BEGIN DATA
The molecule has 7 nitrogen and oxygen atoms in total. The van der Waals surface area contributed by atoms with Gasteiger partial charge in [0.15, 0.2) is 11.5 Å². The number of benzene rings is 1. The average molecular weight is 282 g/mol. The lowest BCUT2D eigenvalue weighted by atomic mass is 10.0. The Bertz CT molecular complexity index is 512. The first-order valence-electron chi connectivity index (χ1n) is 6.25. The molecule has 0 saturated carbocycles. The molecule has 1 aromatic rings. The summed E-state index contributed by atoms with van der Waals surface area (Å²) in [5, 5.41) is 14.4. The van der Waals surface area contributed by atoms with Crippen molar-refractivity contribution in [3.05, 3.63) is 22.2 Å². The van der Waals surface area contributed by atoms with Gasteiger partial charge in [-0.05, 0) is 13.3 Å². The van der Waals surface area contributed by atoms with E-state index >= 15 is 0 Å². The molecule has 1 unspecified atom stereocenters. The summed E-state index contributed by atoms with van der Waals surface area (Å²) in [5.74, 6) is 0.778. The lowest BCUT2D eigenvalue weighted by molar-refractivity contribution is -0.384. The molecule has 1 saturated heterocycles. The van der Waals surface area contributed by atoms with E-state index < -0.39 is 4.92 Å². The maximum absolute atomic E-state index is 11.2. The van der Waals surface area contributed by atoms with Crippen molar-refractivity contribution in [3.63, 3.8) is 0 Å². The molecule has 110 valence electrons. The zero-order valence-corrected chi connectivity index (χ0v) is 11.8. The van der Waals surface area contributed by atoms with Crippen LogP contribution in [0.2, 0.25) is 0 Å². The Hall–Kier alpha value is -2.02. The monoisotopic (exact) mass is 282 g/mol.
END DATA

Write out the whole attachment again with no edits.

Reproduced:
The molecule has 7 nitrogen and oxygen atoms in total. The van der Waals surface area contributed by atoms with Gasteiger partial charge in [0.15, 0.2) is 11.5 Å². The number of benzene rings is 1. The average molecular weight is 282 g/mol. The lowest BCUT2D eigenvalue weighted by atomic mass is 10.0. The Bertz CT molecular complexity index is 512. The first-order valence-electron chi connectivity index (χ1n) is 6.25. The molecule has 0 saturated carbocycles. The molecule has 1 aromatic rings. The summed E-state index contributed by atoms with van der Waals surface area (Å²) in [5, 5.41) is 14.4. The van der Waals surface area contributed by atoms with Crippen molar-refractivity contribution in [3.05, 3.63) is 22.2 Å². The van der Waals surface area contributed by atoms with Gasteiger partial charge in [-0.05, 0) is 13.3 Å². The van der Waals surface area contributed by atoms with E-state index >= 15 is 0 Å². The molecule has 1 unspecified atom stereocenters. The summed E-state index contributed by atoms with van der Waals surface area (Å²) in [5.74, 6) is 0.778. The lowest BCUT2D eigenvalue weighted by molar-refractivity contribution is -0.384. The molecule has 1 saturated heterocycles. The van der Waals surface area contributed by atoms with E-state index < -0.39 is 4.92 Å². The maximum absolute atomic E-state index is 11.2. The van der Waals surface area contributed by atoms with Crippen molar-refractivity contribution in [3.63, 3.8) is 0 Å². The molecule has 110 valence electrons. The zero-order valence-corrected chi connectivity index (χ0v) is 11.8. The van der Waals surface area contributed by atoms with Crippen LogP contribution in [0.2, 0.25) is 0 Å². The Hall–Kier alpha value is -2.02. The monoisotopic (exact) mass is 282 g/mol.